Read On!

Canadian Thanksgiving

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October 2021



has a web page. You can:

American Thanksgiving is celebrated on the fourth Thursday of November whereas Canadians celebrate the holiday on the second Monday of October. One possible reason for the difference is because the holiday is traditionally associated with the fall harvest season, which ends earlier in Canada. Another difference has to do with the origins of the holiday. Many history books explain that the first official Thanksgiving dinner in Canada took place 17 years before the first American Thanksgiving. In 1578, Martin Frobisher and his crew gave thanks for their safe arrival in Nunavut and ate beef, biscuits and peas. Both holidays are celebrated in similar ways. Friends and family get together and share a meal that not only includes turkey, mashed potatoes and pumpkin pie, but also local favourites such as blueberry pie and Nanaimo bars. In October, Collingwood Neighbourhood House will host a pumpkin festival for children. Please email Yoko Tomita at ytomita@cnh.bc.ca for more information.

 Read the articles http://renfrewcollingwood communitynews.com/category/ read-on/

Reading levels on this page UPPER INTERMEDIATE  LOWER INTERMEDIATE  BEGINNER 

VOCABULARY

except — use except when describing something that is different from what is generally true serve — to offer food or drink jack-o’-lanterns — a lantern made from a pumpkin that is made to look like a face whereas — use whereas to compare and contrast two things: “Winter in Canada is cold whereas winter in Australia is hot.” has to do with — to be related to something origins — the beginnings of something to give thanks — to show appreciation biscuit — a small, hard dry cake. In the U.K. and Australia, a biscuit can also mean a cookie. not only/but also — you can use not only/ but also to join two statements: “Not only does the dinner include turkey but also pumpkin pie.” local favourite — an item that is enjoyed by the people in an area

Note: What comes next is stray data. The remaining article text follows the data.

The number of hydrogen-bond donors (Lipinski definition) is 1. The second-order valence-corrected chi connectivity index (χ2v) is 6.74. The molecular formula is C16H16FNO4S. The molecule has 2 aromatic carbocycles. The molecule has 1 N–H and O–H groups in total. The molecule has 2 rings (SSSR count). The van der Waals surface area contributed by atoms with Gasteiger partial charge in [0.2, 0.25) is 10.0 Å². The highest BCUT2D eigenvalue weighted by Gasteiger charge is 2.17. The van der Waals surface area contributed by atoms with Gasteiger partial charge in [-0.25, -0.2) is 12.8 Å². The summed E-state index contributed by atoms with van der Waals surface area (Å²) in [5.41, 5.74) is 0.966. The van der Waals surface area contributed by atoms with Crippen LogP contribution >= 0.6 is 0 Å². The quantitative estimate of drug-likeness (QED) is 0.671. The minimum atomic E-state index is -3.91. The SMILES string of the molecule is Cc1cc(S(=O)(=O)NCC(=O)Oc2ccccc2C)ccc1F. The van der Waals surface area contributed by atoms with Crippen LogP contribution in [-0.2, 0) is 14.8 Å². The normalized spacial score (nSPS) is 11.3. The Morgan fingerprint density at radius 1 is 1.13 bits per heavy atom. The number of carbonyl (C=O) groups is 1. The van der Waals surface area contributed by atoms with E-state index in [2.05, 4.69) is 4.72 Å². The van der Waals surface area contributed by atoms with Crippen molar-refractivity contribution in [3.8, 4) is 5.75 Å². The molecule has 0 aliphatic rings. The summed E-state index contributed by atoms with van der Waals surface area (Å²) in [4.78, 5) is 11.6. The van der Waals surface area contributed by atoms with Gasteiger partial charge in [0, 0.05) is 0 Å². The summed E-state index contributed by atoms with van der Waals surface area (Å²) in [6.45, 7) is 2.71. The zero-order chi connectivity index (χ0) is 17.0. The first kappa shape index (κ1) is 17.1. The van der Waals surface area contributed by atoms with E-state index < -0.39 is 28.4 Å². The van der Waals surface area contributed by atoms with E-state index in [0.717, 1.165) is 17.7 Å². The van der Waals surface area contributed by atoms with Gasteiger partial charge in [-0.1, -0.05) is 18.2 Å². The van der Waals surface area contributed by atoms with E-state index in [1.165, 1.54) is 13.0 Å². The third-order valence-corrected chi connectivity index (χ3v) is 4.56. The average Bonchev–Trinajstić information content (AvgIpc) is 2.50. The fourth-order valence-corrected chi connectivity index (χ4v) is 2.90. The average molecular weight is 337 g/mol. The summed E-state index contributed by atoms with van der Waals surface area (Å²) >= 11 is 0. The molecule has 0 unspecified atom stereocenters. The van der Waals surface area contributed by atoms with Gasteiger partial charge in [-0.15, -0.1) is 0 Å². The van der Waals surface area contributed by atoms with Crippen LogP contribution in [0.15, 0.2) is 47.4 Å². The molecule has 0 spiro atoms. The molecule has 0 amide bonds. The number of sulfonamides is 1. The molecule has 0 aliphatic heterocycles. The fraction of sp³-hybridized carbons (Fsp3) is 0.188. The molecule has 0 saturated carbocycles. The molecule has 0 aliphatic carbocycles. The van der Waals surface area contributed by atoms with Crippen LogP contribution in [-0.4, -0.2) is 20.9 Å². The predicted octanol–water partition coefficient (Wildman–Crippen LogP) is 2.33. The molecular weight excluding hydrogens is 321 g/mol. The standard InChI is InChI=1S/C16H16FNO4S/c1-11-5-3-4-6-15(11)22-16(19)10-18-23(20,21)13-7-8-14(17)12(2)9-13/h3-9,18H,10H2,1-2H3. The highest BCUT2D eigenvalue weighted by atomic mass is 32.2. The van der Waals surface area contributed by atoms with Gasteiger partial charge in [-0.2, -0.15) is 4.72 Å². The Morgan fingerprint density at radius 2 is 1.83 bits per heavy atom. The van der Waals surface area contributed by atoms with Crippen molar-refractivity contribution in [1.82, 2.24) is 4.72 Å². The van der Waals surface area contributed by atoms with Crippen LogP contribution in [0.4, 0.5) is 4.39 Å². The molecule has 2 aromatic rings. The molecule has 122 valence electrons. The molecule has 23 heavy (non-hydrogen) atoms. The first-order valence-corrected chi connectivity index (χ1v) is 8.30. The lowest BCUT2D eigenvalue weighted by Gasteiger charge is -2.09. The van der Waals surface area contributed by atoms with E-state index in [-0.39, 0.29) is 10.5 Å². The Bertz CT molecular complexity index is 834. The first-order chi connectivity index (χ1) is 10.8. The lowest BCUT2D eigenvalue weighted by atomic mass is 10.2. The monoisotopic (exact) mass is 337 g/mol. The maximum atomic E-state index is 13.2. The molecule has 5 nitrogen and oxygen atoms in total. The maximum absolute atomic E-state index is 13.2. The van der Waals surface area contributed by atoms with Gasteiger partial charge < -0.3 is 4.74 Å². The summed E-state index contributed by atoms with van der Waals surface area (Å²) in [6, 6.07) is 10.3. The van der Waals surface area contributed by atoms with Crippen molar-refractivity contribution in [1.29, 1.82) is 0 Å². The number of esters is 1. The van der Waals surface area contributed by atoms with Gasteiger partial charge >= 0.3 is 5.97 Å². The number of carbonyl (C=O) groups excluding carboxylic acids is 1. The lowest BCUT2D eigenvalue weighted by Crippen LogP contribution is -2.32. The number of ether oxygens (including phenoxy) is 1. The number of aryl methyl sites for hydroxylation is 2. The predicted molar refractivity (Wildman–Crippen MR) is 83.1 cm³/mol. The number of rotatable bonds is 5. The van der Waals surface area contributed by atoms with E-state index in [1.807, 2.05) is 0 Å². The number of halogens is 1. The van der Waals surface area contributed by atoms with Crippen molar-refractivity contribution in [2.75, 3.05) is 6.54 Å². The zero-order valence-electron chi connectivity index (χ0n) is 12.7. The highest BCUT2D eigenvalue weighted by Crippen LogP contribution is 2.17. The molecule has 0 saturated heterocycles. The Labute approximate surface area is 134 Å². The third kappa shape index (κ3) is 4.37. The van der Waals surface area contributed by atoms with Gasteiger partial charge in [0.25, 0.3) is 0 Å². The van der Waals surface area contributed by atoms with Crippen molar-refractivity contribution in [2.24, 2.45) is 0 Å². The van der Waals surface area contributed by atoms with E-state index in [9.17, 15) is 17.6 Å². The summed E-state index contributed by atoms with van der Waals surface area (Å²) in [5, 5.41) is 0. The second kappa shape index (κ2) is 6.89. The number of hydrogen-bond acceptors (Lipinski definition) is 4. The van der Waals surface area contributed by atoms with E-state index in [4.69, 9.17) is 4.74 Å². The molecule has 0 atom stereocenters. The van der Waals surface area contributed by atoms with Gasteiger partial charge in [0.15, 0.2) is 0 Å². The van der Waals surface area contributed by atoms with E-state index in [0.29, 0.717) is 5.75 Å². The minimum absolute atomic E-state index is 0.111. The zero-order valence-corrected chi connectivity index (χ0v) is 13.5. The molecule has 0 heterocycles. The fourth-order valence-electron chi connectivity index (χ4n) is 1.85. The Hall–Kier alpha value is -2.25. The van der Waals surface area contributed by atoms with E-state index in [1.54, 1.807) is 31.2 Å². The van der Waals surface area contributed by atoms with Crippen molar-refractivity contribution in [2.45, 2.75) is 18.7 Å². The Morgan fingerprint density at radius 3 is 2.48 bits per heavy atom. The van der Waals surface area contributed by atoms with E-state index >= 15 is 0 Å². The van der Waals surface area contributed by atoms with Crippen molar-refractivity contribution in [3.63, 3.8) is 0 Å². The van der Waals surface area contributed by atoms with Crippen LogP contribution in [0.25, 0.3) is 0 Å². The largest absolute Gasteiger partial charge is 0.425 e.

The following is a paid advertisement by Adrian Dix, MLA for Vancouver/Kingsway Dear Neighbours, I hope the start of the cooler season is treating you all well! Although summer is over, Fall always brings about such great and nostalgic events and activities. The change in colours of our trees is always a special treat to witness and a beautiful spectacle on its own. With the dip in temperatures, the likeliness of catching a cold or flu will be much higher. In addition, we are still working hard to stop the spread of COVID-19, so please take care. A friendly reminder that if you are experiencing any flu or cold-like symptoms, visit a COVID-19 testing site to get tested and stay home. We are continuing our work in ensuring that our communities are safe from COVID-19 and the strongest line of defense is to get vaccinated. Please continue to encourage everyone you know to register online (www.gov.bc.ca/getvaccinated), over the phone (1833-838-2323), or in-person at a Service BC Office to get vaccinated. Second doses are now available 28 days after your first dose. BC’s vaccine card is required to access a broad range of social, recreation, and discretionary events and businesses. By October 24, entry to these settings will require people to be fully vaccinated at least seven days after receiving both doses. You can save the digital version to your phone or tablet or print a paper copy to carry in your wallet. Both options are accepted everywhere: www. gov.bc.ca/vaccinecard. Thank you very much for your continued support and efforts. Rachna Singh, Parliamentary Secretary for AntiRacism Initiatives and the team would like to hear from you as they begin their work on shaping the province’s anti-racism data legislation. The public consultation will help inform government about how to collect data in a way that is reflective of the needs and experiences of Indigenous, Black and people of colour (IBPOC) communities. British Columbians are encouraged to share their stories and experiences to help illuminate recurring themes and issues. SenseMaker, an online tool, will be used to let users share and reflect on their own stories anonymously and in real time with researchers and policy makers. The public engagement will run until November 30, 2021, and will be available in multiple languages here: https://engage.gov.bc.ca/ antiracism/data My community office will continue to provide services for constituents via phone and email. Please leave us a voicemail at 604-660-0314 or we are best reached at adrian.dix.mla@leg.bc.ca, and we will get in touch with you as soon as we can. You can also visit us on our website at www.adrian.dix.mla.bcndpcaucus.ca/. 本辦事處暫時只提供電郵及電話服 務,如需協助請電郵adrian.dix.mla@leg.bc.ca或 致電 604-660-0314 留言。詳盡及最新資訊, 請遊覽辦事處網頁www.adrian.dix.mla.bcndpcaucus.ca/.       Take care! Sincerely, Adrian Dix, MLA Vancouver-Kingsway